This film is based on real life characters in the year 1995. Written and Directed by Quebec’s Philippe Falardeau, it’s an adaptation of Joanna Rakoff’s 2014 memoir starring Sigourney Weaver and Margaret Qualley. Qualley is the real life daughter of actress Andie MacDowell (for inquiring minds).
Qualley plays Rakoff, an English Major college grad who takes a job working for an aloof chain- smoking literary agent (Weaver) to the celebrated and reclusive writer J.D. Salinger. Salinger wrote the iconic, albeit controversial “Catcher in the Rye” that had a profound, if not unsettling effect on many people. It was one of the required books to read in many high schools, including mine.
Rakoff moved back to the Big Apple from Berkeley, California, leaving boyfriend behind, to try to become a respected author one day. On the advice of an employment coach, she saw how working in literary agent’s office might bring her closer to realizing her dream. Even though Rakoff had feeble typing skills and little prior knowledge of the book publishing industry, she ends up with an administrative assistant to the head one of New York’s prominent agencies boss (played by Weaver) whose character is reminiscent of Meryl Streep in “The Devil Wears Prada”. Not that this type of persona is foreign to Weaver. Remember “Working Girl?”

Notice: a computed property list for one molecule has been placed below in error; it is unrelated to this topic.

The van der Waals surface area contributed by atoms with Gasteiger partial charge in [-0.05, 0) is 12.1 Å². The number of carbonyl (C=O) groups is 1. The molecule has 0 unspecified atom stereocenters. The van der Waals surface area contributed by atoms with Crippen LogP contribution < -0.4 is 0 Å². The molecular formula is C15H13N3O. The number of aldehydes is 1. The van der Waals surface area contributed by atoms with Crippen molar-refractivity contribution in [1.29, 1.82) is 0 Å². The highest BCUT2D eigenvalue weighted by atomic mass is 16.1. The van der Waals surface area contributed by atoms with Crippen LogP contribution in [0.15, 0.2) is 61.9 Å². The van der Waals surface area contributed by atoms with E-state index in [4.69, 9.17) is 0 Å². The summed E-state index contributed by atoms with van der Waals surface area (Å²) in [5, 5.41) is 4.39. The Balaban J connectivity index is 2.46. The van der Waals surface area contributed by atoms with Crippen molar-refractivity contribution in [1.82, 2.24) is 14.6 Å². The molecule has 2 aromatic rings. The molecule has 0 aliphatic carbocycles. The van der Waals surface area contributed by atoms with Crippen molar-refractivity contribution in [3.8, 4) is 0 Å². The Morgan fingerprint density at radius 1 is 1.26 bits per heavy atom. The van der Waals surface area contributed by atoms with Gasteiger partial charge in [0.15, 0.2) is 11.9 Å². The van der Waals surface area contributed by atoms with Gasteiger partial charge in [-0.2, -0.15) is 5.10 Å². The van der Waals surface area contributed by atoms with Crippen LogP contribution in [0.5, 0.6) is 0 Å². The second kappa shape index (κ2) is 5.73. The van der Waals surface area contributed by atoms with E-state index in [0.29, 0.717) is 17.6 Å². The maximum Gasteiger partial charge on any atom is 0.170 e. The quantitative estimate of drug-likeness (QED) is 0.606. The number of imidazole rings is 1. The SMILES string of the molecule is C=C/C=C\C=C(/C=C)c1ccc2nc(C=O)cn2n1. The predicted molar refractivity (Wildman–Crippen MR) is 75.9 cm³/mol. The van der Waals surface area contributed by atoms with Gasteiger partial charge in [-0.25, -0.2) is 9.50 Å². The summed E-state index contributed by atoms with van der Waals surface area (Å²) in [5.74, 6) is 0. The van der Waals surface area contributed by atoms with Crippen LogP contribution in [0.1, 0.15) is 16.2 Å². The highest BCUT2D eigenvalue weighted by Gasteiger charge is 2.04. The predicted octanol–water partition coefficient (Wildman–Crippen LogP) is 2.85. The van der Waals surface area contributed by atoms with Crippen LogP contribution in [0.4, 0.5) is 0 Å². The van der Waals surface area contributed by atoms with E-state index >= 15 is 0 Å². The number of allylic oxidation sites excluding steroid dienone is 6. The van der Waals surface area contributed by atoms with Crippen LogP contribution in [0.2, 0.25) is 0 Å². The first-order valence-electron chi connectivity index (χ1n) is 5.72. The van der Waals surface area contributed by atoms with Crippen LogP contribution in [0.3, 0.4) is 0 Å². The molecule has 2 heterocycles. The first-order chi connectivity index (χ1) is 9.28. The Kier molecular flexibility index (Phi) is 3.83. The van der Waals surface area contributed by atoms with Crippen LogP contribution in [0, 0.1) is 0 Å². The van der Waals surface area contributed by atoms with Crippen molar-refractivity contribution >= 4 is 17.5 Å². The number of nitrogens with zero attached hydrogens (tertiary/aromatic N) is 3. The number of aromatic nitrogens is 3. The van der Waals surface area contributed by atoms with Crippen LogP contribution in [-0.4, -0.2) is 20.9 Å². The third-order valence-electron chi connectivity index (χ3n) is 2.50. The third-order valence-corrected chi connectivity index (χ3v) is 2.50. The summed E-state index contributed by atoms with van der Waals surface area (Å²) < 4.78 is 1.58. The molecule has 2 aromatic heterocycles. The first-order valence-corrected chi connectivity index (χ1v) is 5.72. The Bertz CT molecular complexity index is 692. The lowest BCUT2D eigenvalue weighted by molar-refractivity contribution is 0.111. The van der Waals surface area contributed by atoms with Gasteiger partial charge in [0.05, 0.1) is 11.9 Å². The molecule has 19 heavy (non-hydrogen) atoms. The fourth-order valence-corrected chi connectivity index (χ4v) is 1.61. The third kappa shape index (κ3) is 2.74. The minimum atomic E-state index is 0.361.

Although Rakoff had read all of Judy Blume’s children’s books and was excited when Blume made an appearance in the office, Rakoff had never read “Catcher in the Rye” even though Salinger was one of the agency’s most famous and recluse authors.
Little did Rakoff realize she would be one of the few lucky ones to have brief chats with Jerry (Salinger) over the phone, where he seemed to take a professional interest in her writing aspirations, encouraging her to pursue them. Little does she realize that this brush with fame would impact her life. At the time Salinger was working on another novel in Cornish, New Hampshire.
What he did not do was answer any of his fan mail. Those years were long gone. Part of Rakoff’s job was to answer fan mail on Salinger’s behalf, but only in strict form letter formats given to her, and then shredding his incoming letters. Partly bored with the job, she riskily decides to personally answer some of the more desperate fan mail herself knowing she could lose her job over doing so. It gets a little complicated.